It’s important to note, the RDF’s success starts with Wellesley residents. Your efforts make it possible for the RDF to sell good quality material at the highest global price. The estimated added revenue from the sale of exported sales is approximately $60,000 per year. Total sales revenue in FY 2014 was $380,544 and $608,577 was deposited into the Town’s General Fund.

Be sure to take a few moments and separate all your recyclables. Don’t throw them in the trash compactors. Remember, trees have to be cut down to make new paper products and for every ton of paper that is recycled, 17 trees will be saved. That equates to Wellesley residents saving over 60,000 trees last year.

For more information call Gordon Martin, Superintendent of the Recycling and Disposal Facility at 781-235-7600 ext 3340 or e-mail him at [email protected].

-Guest editor Gordon Martin

Also of interest:

Composting service seeks to worm its way into Wellesley

 

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Nearly 1,000 join to mourn Wellesley doctor

The Globe reports that nearly 1,000 people joined to mourn Wellesley resident Dr. Michael Davidson on Friday morning at Temple Beth Elohim (and more from The Townsman here).

The service was live streamed by the temple as well, giving those not physically in attendance a chance to hear the many tributes to Davidson, who died on Tuesday after being shot at Brigham and Women’s Hospital.

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Weekend fun just a bit beyond Wellesley

48e621fa-4bb1-415e-be58-c58edcfd451e 30a80f59-f66e-4735-865e-26f099326287The next Nomad Story Slam community story telling event, loosely based on NPR’s MOTH Radio Hour,  will be held on Friday Jan 23, 7:30 PM at Gregorian Rugs in Newton Lower Falls.

Come and just enjoy a night of storytelling or throw your name in the hat to tell your own story. Your story should be five minutes long, be true, have happened to you and be somehow connected to the night’s theme – “Moving On”.  Beyond that, it’s up to you.  It can be funny, or sad, or poignant, or ridiculous – it just has to be a good story.  Check out the videos from the last event.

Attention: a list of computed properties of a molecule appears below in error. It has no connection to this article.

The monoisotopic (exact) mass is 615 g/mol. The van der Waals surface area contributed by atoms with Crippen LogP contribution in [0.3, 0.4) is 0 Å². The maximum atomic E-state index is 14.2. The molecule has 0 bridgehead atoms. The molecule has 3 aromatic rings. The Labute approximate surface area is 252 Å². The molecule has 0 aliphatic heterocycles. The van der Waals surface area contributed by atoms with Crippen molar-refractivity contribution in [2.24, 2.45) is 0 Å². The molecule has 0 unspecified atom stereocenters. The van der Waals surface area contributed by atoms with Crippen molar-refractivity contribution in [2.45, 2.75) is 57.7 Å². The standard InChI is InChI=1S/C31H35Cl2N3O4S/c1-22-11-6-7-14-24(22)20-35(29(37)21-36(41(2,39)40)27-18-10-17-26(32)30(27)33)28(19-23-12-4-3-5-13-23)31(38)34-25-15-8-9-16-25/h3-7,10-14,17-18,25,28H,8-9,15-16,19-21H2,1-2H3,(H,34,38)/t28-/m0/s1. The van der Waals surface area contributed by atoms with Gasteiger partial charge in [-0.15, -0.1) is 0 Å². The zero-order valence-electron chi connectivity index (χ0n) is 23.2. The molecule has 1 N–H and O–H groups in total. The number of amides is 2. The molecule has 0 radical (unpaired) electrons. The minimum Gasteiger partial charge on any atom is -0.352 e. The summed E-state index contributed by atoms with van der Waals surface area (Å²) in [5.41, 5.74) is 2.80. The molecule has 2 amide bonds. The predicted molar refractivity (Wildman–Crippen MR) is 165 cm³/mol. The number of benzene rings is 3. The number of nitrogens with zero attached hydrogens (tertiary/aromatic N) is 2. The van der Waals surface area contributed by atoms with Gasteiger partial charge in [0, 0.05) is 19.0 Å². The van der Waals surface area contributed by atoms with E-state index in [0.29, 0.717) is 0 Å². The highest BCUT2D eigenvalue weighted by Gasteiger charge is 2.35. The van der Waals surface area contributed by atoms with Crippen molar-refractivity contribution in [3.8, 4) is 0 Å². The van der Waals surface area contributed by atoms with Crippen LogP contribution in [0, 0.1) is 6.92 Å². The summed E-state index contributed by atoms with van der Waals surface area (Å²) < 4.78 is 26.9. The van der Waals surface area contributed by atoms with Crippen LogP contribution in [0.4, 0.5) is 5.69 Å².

Everyone has at least one good story in them so we urge you to polish it up, come on down to Gregorian Rugs and tell it to us all.  If you’ve never been to a “story slam”,  you will love it – friends, neighbors, strangers taking turns telling great stories.  If you plan to tell a story, arrive a bit early (7:00-7:15).

If you’d like to tell a story, here are a few tips – Click Here

For Tickets ($10) or additional info go to http://NewtonNomadicTheater.org

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Looks like Wellesley Dunkin’ Donuts will be back in action soon

Rte 9 West Dunkin Donuts jan 2015It looks as though the Dunkin’ Donuts on Rte. 9 West in Wellesley that closed for a dough-over in October is about to re-open.

Hiring signs are displayed and the construction vehicles have moved on.

Wellesley has 5 DDs in town.

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Wellesley fondly recalls Tootsie Roll CEO for Halloween treats

Melvin and Ellen Gordon Photo: SEC.GOV

Melvin and Ellen Gordon
Photo: SEC.GOV

Word this week that Tootsie Roll Industries CEO Melvin Gordon had passed away at the age of 95 had locals fondly recalling visits to his family’s Wellesley Hills home on Halloween night for extra special trick-or-treating.

Gordon held the distinction of leading the publicly-held candy company for more than 50 years along with his wife Ellen, who now takes over as CEO and Chair. There’s speculation that the company could be ripe for a buyout now that Mr. Gordon has died.

The couple maintained a home in Chicago as well as Wellesley.

Tootsie rollAs for the Wellesley home, residents recall not only visiting on Halloween to grab gobs of Tootsie Roll candies, but jumping the fence to pool hop as well.

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  • Upcoming Wellesley Fundraisers

    Upcoming Wellesley Fundraisers